It was surprising that the American Petroleum Institute CEO Jack Gerard didn’t take more of a victory lap at his annual address laying out what’s in store for the oil industry in 2016. The lobby just won a key 2015 priority—Congress lifted the 40-year-old crude oil export ban in December.
Gerard only brought up the win briefly in his prepared remarks to an audience of industry executives. Instead, his speech focused on the environmental movement’s successes last year; namely, the Keystone XL pipeline and the campaign to keep fossil fuels in the ground.
“There are an ardent few who continue to believe that keeping our nation’s abundant energy resources in the ground is a credible and viable national energy strategy,” Gerard warned. At another point, he insisted they are blocking key, necessary infrastructure for ensuring long-term oil supply: “The demonization of the Keystone XL pipeline remains a powerful cautionary tale of the dangers of energy policy driven by ideology rather than economic reality and has a chilling effect on expansion efforts for our nation’s energy infrastructure.”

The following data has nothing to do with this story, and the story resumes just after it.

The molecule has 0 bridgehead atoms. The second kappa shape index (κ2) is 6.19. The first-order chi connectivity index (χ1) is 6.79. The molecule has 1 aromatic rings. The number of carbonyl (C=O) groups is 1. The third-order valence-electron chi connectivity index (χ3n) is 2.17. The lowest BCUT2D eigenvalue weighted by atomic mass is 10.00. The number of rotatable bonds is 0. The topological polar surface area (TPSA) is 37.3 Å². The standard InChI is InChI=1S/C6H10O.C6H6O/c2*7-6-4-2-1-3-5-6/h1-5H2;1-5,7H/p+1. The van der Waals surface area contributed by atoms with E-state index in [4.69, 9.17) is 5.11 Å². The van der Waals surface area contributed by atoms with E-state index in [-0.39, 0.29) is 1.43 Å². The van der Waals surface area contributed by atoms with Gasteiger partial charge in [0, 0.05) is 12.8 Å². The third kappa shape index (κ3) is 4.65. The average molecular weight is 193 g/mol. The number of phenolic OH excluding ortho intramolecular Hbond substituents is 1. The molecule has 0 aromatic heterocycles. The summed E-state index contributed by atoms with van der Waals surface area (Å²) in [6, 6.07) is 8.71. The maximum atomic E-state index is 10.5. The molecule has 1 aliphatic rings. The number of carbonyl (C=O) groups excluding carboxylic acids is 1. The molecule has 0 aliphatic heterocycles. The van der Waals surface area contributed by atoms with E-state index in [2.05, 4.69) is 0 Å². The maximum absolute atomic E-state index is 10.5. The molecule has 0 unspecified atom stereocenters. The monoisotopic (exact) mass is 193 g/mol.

In an election year it makes sense Gerard would focus more on the political battles ahead, rather than the policy battles that won’t see much movement. Yet environmentalists should also take this as an encouraging sign that their strategy, to block the infrastructure needed to extract and ship fossil fuels, is smart. They have the oil lobby’s attention.